Develop a better understanding of your business, of your future goals and of your needs. Knowing yourself is crucial before even considering an investment!
Make a choice for the type of investment you need and the type of investor you want to attract. Here is your chance to get strategic about your funding!
Become really concrete and specific about your offer to and expectation from an investor. Start working out your investment proposition and start researching which investors fit your profile!
1. What are your strengths and weaknesses on (adopted from Erwin Holtland, 2015):
a. Funding: Your business plan, revenue model and financing strategy.
b. Idea: The value proposition, intellectual property, and market opportunity and validation.
c. Team: The skills, roles, expertise and entrepreneurial experience your team members possess.
2. Are you investor ready?
a. You can use the Golden Egg Check to find out!
3. What are your key metrics (adopted from “wework”, David Ehrenberg) regarding:
Is your business scaling or projected to be scalable? How have your sales developed over time? How much does each customer contribute to your revenue?
Do you already have a solid client/user base? How profitable are your customers for you? Do you have multiple sales channels linked to multiple customer types?
c. Financial Management:
a. How much cash does your business spend every month (burn rate)?
b. Is your operating ratio low enough to be efficient?
c. What is the value and trend of your gross margin?
What is your exit strategy (adopted from “Entrepreneur”, Stever Robbins)?
Lifestyle business: Doing business to finance a lavish lifestyle.
Liquidation: Closing the business, repaying creditors and dividing the remaining funds amongst shareholders.
Friendly sale: Selling the business to a friendly buyer, an employee, a manager or a family member.
Acquisition: Selling your company to another company.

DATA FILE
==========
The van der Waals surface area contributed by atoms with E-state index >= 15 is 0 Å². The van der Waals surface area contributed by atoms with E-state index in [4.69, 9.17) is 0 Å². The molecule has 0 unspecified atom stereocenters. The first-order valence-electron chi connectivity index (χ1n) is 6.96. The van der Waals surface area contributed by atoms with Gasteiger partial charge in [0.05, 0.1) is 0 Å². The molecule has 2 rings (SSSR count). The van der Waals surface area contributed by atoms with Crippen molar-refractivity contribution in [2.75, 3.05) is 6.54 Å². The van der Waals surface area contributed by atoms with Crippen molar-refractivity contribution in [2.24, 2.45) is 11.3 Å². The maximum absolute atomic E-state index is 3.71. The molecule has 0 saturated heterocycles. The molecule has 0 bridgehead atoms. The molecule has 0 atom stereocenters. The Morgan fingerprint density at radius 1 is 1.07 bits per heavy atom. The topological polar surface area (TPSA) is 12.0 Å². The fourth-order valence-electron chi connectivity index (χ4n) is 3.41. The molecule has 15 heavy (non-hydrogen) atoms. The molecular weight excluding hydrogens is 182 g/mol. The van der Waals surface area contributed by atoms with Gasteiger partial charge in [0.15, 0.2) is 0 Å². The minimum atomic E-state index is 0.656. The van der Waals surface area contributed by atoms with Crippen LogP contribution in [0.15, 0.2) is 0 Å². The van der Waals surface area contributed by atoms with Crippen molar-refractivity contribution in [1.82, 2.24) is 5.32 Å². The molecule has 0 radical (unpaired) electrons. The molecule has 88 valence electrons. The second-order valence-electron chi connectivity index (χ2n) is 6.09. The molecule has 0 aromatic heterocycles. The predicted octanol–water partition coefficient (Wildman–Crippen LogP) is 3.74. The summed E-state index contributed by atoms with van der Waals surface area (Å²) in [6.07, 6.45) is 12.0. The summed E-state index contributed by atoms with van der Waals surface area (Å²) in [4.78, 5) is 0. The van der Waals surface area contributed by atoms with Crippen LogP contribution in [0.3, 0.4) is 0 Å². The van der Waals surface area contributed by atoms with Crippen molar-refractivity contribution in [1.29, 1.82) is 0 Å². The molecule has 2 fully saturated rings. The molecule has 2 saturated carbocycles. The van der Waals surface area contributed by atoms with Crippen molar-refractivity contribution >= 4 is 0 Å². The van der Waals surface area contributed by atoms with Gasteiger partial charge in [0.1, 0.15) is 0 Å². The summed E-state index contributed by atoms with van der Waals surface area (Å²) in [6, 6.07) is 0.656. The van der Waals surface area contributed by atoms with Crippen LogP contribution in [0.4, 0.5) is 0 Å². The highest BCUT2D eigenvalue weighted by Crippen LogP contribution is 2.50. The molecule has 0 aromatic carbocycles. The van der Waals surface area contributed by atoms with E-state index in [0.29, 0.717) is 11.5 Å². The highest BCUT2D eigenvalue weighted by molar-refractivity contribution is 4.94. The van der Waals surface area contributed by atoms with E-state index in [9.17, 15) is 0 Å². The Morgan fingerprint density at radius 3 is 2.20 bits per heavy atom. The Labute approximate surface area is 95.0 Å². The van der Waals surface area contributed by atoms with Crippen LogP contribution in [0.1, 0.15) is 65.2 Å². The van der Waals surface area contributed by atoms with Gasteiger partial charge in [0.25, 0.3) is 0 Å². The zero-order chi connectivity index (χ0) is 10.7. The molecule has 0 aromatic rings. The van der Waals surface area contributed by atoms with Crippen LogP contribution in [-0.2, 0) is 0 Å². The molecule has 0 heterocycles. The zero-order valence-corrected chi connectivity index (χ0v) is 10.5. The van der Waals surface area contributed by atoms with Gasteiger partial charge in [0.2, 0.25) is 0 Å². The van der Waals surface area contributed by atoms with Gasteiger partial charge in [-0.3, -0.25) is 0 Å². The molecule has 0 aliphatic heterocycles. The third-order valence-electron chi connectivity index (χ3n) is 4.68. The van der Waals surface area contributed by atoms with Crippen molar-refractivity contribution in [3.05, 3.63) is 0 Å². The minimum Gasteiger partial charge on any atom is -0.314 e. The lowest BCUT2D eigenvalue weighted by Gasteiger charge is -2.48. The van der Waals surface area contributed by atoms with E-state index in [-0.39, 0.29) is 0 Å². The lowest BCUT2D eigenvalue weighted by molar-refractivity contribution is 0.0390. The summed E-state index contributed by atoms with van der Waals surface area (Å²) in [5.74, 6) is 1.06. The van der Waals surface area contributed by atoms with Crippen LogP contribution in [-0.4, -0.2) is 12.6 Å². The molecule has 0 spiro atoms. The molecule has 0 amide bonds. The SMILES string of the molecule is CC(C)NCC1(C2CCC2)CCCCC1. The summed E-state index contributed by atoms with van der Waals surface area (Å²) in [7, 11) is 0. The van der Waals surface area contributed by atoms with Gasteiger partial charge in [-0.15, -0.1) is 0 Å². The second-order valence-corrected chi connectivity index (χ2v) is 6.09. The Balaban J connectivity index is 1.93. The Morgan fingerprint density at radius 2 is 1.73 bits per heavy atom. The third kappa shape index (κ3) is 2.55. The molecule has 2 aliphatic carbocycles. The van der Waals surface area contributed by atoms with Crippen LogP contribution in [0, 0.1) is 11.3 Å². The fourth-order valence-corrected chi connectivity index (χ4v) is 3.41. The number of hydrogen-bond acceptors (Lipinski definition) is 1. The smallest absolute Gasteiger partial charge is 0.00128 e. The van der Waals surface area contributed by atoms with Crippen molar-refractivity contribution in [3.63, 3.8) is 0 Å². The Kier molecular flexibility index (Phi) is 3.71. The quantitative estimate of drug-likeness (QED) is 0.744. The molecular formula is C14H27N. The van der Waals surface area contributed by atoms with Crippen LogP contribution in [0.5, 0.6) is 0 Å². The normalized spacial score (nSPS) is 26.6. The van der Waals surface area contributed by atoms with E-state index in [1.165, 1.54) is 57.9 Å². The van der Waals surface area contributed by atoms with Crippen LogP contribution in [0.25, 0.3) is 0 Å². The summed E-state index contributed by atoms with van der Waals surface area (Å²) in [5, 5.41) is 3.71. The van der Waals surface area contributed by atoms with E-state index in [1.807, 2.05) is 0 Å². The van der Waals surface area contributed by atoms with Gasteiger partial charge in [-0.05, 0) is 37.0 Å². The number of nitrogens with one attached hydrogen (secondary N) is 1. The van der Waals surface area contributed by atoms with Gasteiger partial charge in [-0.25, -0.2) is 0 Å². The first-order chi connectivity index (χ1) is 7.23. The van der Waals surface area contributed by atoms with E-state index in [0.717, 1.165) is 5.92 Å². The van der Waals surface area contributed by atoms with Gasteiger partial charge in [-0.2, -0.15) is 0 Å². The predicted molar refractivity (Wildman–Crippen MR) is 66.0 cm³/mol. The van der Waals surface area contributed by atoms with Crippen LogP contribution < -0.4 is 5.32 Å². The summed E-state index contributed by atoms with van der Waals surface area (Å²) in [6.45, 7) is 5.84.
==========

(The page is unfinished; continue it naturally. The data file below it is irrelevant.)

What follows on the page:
Initial Public Offering (IPO): Offering your company’s stock to the public stock market.
Do you want to stay on as your company’s CEO or are you more of a serial entrepreneur?
Does your potential investor have a focus on your business’s sector?
Based on your current weaknesses and future plans, what expertise or contribution (beyond money) do you need from your investor?
What are areas in building your business that you could use help with?
1. How much money do you need and for what exactly?
For instance: We need €50,000 for building a prototype, or we need €200,000 for starting mass production of our product.
2. Do you have your sales projections justified using various factors?
3. Can you split up your total investment need into milestones for your growth?
1. What are the funding criteria most significant for your company?
a. What is the urgency of your investment need?
b. What investment amount do you need?
c.Do you want to retain your company’s ownership?
d. What is your business’s sector and which location do you operate in?
e. Look back at your smart needs.
2. Consider startup financing stages to identify your company’s current stage, your current investment requirement and your future plan.
a. You can use the Finance navigator
3. Based on your needs and funding criteria, which investment type fits you best?
Here’s a primer on types of startup funding.
- Launching customer(s)/client(s) (get funded from customers)
- Bootstrapping (an overview)
- Crowdfunding (complete guide)
- Basic debt
- Convertible debt
1. Based on your investment needs and preferred investment type, which investor type(s) would suit you best?
- Venture Capitalists (VCs)
- Angel Investors
- Crowdfunding platforms
- Strategic partners
- Potential clients
- Friends and relatives
- Government bodies
2. Consider the basic concepts of startup financing and the pros and cons of the various funding options that suit you, before making a shortlist of potential investors.
3. The table shows the typical linkage between investment and investor types. Exceptions are always possible. E.g. You can have VCs offer convertible loans, and you can have a friend take on equity in exchange for capital.